Both horses are on a hat-trick for the County Meath handler, who said: “Bardenstown Lad is going there in great form and obviously he is a fresh horse. He hasn’t had a hard winter campaign.

“It is a very open race and you will need a lot of luck in running, but we couldn’t be happier with him.

“The other horse, Mahler Mission, isn’t out of it, either. He is rated 1lb higher than Bardenstown, having won the River Don. We have two chances who deserve to be there.”

Bardenstown Lad has winning form at Cheltenham
Bardenstown Lad has winning form at Cheltenham (David Davies/PA)

Bardenstown Lad won a novice hurdle over course and distance in October and has had just one run since, taking a three-runner affair at Musselburgh early last month.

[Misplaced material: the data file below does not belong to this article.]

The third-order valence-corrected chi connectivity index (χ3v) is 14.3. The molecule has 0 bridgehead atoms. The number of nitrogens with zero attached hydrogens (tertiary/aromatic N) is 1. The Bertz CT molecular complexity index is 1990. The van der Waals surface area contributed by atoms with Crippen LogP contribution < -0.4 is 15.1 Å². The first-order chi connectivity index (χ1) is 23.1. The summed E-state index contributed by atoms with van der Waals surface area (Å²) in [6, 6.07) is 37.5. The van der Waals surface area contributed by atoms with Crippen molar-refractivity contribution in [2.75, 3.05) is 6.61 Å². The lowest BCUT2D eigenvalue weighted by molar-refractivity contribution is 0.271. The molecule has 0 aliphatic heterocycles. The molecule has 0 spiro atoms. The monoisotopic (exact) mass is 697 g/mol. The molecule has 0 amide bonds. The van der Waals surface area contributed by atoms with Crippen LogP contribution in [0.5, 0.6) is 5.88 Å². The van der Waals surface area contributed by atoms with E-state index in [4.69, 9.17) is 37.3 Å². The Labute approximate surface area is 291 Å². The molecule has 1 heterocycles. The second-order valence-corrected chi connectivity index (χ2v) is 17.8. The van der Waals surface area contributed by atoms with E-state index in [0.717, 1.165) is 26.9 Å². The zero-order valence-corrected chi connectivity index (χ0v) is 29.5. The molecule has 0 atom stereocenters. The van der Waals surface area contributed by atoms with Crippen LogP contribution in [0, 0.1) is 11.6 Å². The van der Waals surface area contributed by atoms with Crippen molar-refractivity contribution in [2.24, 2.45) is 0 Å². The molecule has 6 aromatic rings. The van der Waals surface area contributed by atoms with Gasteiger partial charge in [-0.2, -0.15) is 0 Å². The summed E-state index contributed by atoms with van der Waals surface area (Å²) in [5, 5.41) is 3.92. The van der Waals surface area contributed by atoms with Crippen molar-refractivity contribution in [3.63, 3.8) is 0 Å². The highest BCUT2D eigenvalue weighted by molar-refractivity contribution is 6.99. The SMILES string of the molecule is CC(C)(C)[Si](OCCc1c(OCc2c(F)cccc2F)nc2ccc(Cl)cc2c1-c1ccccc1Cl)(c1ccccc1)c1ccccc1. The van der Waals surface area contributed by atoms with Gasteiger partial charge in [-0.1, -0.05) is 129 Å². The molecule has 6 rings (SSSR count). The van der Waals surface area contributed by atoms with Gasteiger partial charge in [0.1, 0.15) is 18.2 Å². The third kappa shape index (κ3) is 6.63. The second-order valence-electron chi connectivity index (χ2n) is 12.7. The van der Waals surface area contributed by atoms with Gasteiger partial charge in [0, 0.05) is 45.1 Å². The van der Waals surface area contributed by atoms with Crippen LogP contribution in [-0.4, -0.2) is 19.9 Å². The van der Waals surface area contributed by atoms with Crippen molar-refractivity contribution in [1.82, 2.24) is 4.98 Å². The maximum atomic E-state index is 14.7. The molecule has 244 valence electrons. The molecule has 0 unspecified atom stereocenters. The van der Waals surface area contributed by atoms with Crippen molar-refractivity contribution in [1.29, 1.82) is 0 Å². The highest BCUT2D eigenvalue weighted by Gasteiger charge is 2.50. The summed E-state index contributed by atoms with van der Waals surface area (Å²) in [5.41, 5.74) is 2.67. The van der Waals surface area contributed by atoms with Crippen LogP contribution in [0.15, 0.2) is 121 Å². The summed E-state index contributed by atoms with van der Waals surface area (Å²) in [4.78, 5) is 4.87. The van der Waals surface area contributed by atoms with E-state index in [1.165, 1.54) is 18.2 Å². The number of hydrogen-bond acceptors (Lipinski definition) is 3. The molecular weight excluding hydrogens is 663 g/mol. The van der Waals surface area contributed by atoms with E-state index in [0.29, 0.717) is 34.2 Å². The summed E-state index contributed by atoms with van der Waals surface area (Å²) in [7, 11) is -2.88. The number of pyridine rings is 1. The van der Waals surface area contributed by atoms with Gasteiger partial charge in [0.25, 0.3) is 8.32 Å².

“Bardenstown winning at Cheltenham is a big factor,” added O’Connell. “That was one of the reasons we took him there, as we wanted to give him some course experience as we have always had this race in mind for him. I wouldn’t swap him in the race, anyway.

“Mahler has bundles of stamina and that is what you need for this race, so he will be interesting as well.”

Henry Daly took a while before making a decision on whether Hillcrest would line up in the shorter Ballymore Novices’ Hurdle or this three-mile contest.

The towering seven-year-old, who is the highest-rated British runner, won a extended three-mile Grade Two at Haydock last time.

Hillcrest goes to the Albert Bartlett as the top-rated British runner
Hillcrest goes to the Albert Bartlett as the top-rated British runner (Simon Marper/PA)

Daly said: “It was fairly obvious after his win at Haydock that he got the three miles, so he should get the same trip at Cheltenham.